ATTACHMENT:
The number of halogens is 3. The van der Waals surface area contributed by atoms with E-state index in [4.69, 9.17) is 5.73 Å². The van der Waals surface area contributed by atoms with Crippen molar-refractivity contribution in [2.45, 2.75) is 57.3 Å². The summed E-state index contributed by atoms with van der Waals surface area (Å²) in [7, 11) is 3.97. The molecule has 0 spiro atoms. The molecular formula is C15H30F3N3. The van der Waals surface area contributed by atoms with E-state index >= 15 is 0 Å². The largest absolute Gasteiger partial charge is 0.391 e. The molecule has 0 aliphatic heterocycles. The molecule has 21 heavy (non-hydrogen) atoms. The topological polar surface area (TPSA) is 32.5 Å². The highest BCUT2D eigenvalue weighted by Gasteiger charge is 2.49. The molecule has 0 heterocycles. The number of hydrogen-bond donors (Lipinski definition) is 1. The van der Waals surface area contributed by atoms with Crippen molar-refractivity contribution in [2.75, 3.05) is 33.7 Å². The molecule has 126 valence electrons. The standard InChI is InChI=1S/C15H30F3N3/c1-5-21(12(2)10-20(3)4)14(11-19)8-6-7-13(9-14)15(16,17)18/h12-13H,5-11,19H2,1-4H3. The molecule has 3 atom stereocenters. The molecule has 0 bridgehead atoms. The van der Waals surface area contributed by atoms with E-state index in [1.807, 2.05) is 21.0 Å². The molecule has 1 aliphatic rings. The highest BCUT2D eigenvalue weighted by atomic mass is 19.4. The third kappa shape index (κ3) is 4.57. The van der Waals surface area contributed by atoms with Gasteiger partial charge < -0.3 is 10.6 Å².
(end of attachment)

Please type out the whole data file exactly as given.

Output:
The number of halogens is 3. The van der Waals surface area contributed by atoms with E-state index in [4.69, 9.17) is 5.73 Å². The van der Waals surface area contributed by atoms with Crippen molar-refractivity contribution in [2.45, 2.75) is 57.3 Å². The summed E-state index contributed by atoms with van der Waals surface area (Å²) in [7, 11) is 3.97. The molecule has 0 spiro atoms. The molecular formula is C15H30F3N3. The van der Waals surface area contributed by atoms with E-state index >= 15 is 0 Å². The largest absolute Gasteiger partial charge is 0.391 e. The molecule has 0 aliphatic heterocycles. The molecule has 21 heavy (non-hydrogen) atoms. The topological polar surface area (TPSA) is 32.5 Å². The highest BCUT2D eigenvalue weighted by Gasteiger charge is 2.49. The molecule has 0 heterocycles. The number of hydrogen-bond donors (Lipinski definition) is 1. The van der Waals surface area contributed by atoms with Crippen molar-refractivity contribution in [2.75, 3.05) is 33.7 Å². The molecule has 126 valence electrons. The standard InChI is InChI=1S/C15H30F3N3/c1-5-21(12(2)10-20(3)4)14(11-19)8-6-7-13(9-14)15(16,17)18/h12-13H,5-11,19H2,1-4H3. The molecule has 3 atom stereocenters. The molecule has 0 bridgehead atoms. The van der Waals surface area contributed by atoms with E-state index in [1.807, 2.05) is 21.0 Å². The molecule has 1 aliphatic rings. The highest BCUT2D eigenvalue weighted by atomic mass is 19.4. The third kappa shape index (κ3) is 4.57. The van der Waals surface area contributed by atoms with Gasteiger partial charge < -0.3 is 10.6 Å².